Now lets think for a second about extreme intellectual cynicism. If extreme cynicism is right, then we are obligated to reject a view if it has a bad adherent(s). But then this creates a problem: it might be the case that extreme cynicism is self-refuting. For extreme intellectual cynicism is an intellectual position, and its adherents are merely human. But with all those mortal believers in extreme cynicism, isn’t it likely that many of them have fallen into vice? I know a lot of disillusioned people who don’t really try to keep up with their own standards of morality. It seems probable to me (though I can’t prove it) that most values you could insert in “x” would yield the conclusion that extreme cynicism has reached level x–that its members have enough moral (and perhaps intellectual) problems to the point where it should be rejected. So

P1. Extreme intellectual cynicism is true (the view that it is obligatory to reject an intellectual position if there is vice in the adherents of that position to degree x). (assumption)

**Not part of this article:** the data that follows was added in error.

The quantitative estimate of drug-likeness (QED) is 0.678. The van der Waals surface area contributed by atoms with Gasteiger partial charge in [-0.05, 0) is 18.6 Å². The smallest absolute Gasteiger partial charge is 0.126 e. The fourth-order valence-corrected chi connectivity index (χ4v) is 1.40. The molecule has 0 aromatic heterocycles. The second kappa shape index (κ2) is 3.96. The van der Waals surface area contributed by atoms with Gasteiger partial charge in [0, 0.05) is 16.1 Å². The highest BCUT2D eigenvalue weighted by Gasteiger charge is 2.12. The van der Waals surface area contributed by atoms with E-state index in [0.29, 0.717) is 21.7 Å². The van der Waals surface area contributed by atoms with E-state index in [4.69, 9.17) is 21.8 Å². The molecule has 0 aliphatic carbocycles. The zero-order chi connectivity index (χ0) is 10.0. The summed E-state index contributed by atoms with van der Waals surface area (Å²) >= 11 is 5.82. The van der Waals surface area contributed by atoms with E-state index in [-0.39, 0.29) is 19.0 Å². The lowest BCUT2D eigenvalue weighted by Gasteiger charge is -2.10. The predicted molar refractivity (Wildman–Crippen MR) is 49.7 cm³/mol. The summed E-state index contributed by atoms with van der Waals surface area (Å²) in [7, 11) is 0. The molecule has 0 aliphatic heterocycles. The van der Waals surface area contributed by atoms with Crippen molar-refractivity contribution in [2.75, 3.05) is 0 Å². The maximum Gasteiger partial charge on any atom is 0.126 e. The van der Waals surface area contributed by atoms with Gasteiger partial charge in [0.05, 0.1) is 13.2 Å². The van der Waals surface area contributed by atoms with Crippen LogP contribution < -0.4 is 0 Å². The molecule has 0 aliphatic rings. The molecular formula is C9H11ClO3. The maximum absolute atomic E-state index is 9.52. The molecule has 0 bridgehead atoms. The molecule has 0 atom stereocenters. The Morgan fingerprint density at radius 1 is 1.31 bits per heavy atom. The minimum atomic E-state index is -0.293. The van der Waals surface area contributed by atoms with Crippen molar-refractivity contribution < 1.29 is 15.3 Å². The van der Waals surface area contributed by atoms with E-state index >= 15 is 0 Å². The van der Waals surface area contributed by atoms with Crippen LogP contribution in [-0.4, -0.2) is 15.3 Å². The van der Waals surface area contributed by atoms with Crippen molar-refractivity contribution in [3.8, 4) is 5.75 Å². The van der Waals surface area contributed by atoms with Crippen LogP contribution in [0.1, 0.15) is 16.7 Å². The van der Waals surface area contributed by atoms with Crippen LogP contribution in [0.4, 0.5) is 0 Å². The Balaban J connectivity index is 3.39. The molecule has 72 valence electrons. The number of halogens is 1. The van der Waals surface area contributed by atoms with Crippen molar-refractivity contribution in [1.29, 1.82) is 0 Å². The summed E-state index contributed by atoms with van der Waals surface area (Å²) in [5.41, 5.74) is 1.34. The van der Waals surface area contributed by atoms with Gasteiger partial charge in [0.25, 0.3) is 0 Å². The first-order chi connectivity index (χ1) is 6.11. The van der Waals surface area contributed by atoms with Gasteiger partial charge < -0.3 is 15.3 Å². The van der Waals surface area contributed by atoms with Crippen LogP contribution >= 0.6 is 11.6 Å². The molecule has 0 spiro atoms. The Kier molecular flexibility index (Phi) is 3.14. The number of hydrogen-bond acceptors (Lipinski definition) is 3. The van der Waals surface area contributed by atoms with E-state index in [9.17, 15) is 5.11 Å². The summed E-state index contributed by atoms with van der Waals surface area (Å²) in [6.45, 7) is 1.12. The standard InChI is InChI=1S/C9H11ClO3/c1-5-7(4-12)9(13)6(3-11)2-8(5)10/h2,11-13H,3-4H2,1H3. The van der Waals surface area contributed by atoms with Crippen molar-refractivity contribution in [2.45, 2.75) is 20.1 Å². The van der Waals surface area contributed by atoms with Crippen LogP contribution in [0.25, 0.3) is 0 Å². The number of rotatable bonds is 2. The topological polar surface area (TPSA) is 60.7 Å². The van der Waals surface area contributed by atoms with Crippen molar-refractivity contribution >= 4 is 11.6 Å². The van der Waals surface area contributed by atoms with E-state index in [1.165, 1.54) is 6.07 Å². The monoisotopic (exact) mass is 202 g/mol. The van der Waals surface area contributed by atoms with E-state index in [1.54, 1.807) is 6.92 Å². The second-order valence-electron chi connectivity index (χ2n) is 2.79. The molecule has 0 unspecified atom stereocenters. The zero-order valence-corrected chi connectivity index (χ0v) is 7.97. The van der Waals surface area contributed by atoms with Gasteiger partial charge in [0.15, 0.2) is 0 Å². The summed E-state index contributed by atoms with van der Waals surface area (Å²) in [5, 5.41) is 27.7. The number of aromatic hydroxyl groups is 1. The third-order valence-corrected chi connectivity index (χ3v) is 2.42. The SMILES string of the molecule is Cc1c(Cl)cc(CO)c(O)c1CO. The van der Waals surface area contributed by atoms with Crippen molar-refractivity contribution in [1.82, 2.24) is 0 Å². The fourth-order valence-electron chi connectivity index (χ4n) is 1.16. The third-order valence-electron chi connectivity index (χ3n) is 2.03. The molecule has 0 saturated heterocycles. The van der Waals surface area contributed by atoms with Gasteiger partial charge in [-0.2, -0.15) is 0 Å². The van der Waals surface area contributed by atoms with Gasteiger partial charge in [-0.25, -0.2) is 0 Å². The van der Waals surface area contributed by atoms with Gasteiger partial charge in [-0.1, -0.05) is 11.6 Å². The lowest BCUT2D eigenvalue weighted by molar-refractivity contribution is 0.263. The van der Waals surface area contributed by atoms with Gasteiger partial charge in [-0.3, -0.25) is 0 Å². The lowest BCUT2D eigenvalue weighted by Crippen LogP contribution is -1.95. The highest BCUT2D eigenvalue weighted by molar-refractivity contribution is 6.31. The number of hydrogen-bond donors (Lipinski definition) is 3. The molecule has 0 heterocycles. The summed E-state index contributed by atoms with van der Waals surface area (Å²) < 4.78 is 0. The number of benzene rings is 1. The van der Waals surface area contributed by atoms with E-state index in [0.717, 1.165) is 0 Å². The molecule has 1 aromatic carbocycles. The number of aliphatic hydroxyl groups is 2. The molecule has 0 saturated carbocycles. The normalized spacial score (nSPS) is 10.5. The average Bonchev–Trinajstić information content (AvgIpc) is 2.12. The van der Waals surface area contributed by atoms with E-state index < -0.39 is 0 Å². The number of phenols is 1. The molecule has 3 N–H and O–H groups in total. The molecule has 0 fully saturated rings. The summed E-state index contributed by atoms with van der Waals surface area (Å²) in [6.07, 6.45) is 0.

P2. Therefore if an intellectual position has vice in its adherents to degree x, then it is obligatory to reject that intellectual position. (from 1 by definition)

P3. Extreme intellectual cynicism is an intellectual position. (definition)

P4. There is vice in the adherents of extreme cynicism to degree x (assumption)

C. Therefore it is obligatory to reject extreme cynicism.

It follows by reduction to absurdity (reductio ad absurdum) that extreme cynicism is false.

Now, what about mild intellectual cynicism? Lets say I am a mild intellectual cynic. I decide to reject the capitalist ideal based on the malpractice that is present among adherents to the method–capitalist intellectuals, entrepreneurs, etc. etc. I then find myself in the position of the mild cynic, dissociated from any kind of ideal about the economy. I then learn that mild cynics aren’t the nicest (or smartest) people; some of them have done some pretty bad stuff, and they have reached point “x”. So it can be argued that

P1. Mild cynicism is true (the view that it is permissible to reject an intellectual position if there is vice in the adherents of that position to degree x). (assumption)

P2. Therefore if an intellectual position has vice in its adherents to degree x, then it is permissible to reject that intellectual position. (from 1 by definition)

P3. Mild cynicism is an intellectual position. (definition)

P4. There is vice in the adherents of mild cynicism to degree x (assumption)

C. Therefore it is permissible to reject mild cynicism.